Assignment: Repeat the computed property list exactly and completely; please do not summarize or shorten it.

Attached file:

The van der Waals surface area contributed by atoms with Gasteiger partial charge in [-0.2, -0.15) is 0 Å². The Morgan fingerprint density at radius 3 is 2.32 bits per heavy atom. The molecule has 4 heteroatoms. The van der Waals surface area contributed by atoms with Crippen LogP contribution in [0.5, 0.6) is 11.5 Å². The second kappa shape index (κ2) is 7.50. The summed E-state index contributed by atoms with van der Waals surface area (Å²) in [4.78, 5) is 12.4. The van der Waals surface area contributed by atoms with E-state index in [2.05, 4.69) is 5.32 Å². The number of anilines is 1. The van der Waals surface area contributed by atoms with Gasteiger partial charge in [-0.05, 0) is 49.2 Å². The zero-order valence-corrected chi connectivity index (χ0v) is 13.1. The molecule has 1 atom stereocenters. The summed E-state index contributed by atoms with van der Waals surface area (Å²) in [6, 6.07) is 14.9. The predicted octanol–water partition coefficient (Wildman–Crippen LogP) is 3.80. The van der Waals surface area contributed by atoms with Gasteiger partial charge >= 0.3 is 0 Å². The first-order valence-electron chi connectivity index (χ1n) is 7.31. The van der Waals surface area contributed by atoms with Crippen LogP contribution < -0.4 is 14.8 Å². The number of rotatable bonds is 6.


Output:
The van der Waals surface area contributed by atoms with Gasteiger partial charge in [-0.2, -0.15) is 0 Å². The Morgan fingerprint density at radius 3 is 2.32 bits per heavy atom. The molecule has 4 heteroatoms. The van der Waals surface area contributed by atoms with Crippen LogP contribution in [0.5, 0.6) is 11.5 Å². The second kappa shape index (κ2) is 7.50. The summed E-state index contributed by atoms with van der Waals surface area (Å²) in [4.78, 5) is 12.4. The van der Waals surface area contributed by atoms with E-state index in [2.05, 4.69) is 5.32 Å². The number of anilines is 1. The van der Waals surface area contributed by atoms with Gasteiger partial charge in [-0.05, 0) is 49.2 Å². The zero-order valence-corrected chi connectivity index (χ0v) is 13.1. The molecule has 1 atom stereocenters. The summed E-state index contributed by atoms with van der Waals surface area (Å²) in [6, 6.07) is 14.9. The predicted octanol–water partition coefficient (Wildman–Crippen LogP) is 3.80. The van der Waals surface area contributed by atoms with Gasteiger partial charge >= 0.3 is 0 Å². The first-order valence-electron chi connectivity index (χ1n) is 7.31. The van der Waals surface area contributed by atoms with Crippen LogP contribution < -0.4 is 14.8 Å². The number of rotatable bonds is 6.